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Rheumatoid factors (RFs) are autoantibodies against IgG. They are probably the most studied antibody since their discovery by Waaler in 1937. In this editorial we aim to briefly examine the proposed roles of RFs, how they may contribute to disease pathogenicity, and, in so doing, mention the application of novel peptide technology, crystallography and molecular modelling to rheumatoid factor study.
Occurrence and roles of rheumatoid factors
RFs are not exclusive to rheumatoid arthritis (RA). They are found in a number of other autoimmune diseases, such as systemic lupus erythematous and Sjögren’s syndrome, infectious diseases such a mycobacterium tuberculosis, and Lyme disease and in healthy people.1
RFs seem to have a beneficial role to the normal functioning of the immune system. They may do this in a number of ways:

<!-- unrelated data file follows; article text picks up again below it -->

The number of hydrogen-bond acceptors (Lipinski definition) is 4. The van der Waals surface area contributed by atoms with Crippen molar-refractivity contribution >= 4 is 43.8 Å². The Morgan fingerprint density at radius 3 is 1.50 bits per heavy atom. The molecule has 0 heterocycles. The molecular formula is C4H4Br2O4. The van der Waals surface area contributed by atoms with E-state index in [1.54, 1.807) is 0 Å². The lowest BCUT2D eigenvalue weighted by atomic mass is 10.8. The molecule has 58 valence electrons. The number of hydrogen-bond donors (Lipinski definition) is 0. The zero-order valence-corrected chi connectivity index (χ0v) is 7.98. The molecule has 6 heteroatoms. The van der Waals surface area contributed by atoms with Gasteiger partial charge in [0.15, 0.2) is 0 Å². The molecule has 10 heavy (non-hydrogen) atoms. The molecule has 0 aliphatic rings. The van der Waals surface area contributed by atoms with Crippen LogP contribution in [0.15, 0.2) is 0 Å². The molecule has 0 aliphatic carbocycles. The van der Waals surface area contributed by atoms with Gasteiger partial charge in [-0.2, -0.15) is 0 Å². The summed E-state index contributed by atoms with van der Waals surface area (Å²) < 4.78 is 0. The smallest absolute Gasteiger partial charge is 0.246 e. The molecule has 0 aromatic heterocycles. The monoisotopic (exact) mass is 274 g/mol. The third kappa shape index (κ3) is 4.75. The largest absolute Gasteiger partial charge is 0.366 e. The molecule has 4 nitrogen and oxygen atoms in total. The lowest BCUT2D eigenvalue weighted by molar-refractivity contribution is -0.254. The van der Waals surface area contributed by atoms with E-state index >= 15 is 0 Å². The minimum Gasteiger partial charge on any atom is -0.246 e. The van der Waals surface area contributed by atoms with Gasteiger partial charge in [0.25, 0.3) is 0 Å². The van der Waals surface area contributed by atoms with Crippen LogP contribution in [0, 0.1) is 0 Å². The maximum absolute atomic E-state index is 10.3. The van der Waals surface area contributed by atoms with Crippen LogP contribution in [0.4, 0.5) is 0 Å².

(1) Clearance of immune complexes. IgM and IgG RFs may bind to an antibody-antigen complex and facilitate clearance by binding to the Fc receptors on phagocytes.2 In particular, this may facilitate clearance of IgG2 and IgG4 immune complexes as these subclasses do not readily activate complement.
(2) Antigen processing by B cells. B cells can act as antigen presenting cells as they can use their surface immunoglobulin to capture antigen. Membrane bound RFs can therefore capture immune complexes containing IgG that can then be internalised, which may lead to the presentation of a relevant epitope to a T cell as part of an immune response.2 , …
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